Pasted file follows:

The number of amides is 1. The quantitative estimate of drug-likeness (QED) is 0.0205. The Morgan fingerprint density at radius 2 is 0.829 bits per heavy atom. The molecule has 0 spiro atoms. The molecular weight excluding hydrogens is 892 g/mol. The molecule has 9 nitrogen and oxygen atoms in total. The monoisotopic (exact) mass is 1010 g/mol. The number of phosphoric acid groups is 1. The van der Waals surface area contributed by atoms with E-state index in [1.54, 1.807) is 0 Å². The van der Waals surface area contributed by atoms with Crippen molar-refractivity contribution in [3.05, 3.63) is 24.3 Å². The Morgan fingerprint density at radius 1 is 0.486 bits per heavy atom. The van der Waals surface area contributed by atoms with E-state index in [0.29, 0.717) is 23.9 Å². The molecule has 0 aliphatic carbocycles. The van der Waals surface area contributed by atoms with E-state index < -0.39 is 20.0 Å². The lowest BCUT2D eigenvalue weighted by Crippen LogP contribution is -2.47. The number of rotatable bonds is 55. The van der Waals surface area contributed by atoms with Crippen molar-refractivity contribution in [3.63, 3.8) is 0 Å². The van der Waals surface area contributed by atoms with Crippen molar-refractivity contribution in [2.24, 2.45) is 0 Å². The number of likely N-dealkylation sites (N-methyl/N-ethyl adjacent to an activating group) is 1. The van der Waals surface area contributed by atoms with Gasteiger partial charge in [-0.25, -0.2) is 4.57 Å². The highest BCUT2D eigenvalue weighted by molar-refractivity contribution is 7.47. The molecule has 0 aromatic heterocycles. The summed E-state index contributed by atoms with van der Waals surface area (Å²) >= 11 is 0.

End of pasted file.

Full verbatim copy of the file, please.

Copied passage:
The number of amides is 1. The quantitative estimate of drug-likeness (QED) is 0.0205. The Morgan fingerprint density at radius 2 is 0.829 bits per heavy atom. The molecule has 0 spiro atoms. The molecular weight excluding hydrogens is 892 g/mol. The molecule has 9 nitrogen and oxygen atoms in total. The monoisotopic (exact) mass is 1010 g/mol. The number of phosphoric acid groups is 1. The van der Waals surface area contributed by atoms with E-state index in [1.54, 1.807) is 0 Å². The van der Waals surface area contributed by atoms with Crippen molar-refractivity contribution in [3.05, 3.63) is 24.3 Å². The Morgan fingerprint density at radius 1 is 0.486 bits per heavy atom. The van der Waals surface area contributed by atoms with E-state index in [0.29, 0.717) is 23.9 Å². The molecule has 0 aliphatic carbocycles. The van der Waals surface area contributed by atoms with E-state index < -0.39 is 20.0 Å². The lowest BCUT2D eigenvalue weighted by Crippen LogP contribution is -2.47. The number of rotatable bonds is 55. The van der Waals surface area contributed by atoms with Crippen molar-refractivity contribution in [3.63, 3.8) is 0 Å². The van der Waals surface area contributed by atoms with Crippen molar-refractivity contribution in [2.24, 2.45) is 0 Å². The number of likely N-dealkylation sites (N-methyl/N-ethyl adjacent to an activating group) is 1. The van der Waals surface area contributed by atoms with Gasteiger partial charge in [-0.25, -0.2) is 4.57 Å². The highest BCUT2D eigenvalue weighted by molar-refractivity contribution is 7.47. The molecule has 0 aromatic heterocycles. The summed E-state index contributed by atoms with van der Waals surface area (Å²) >= 11 is 0.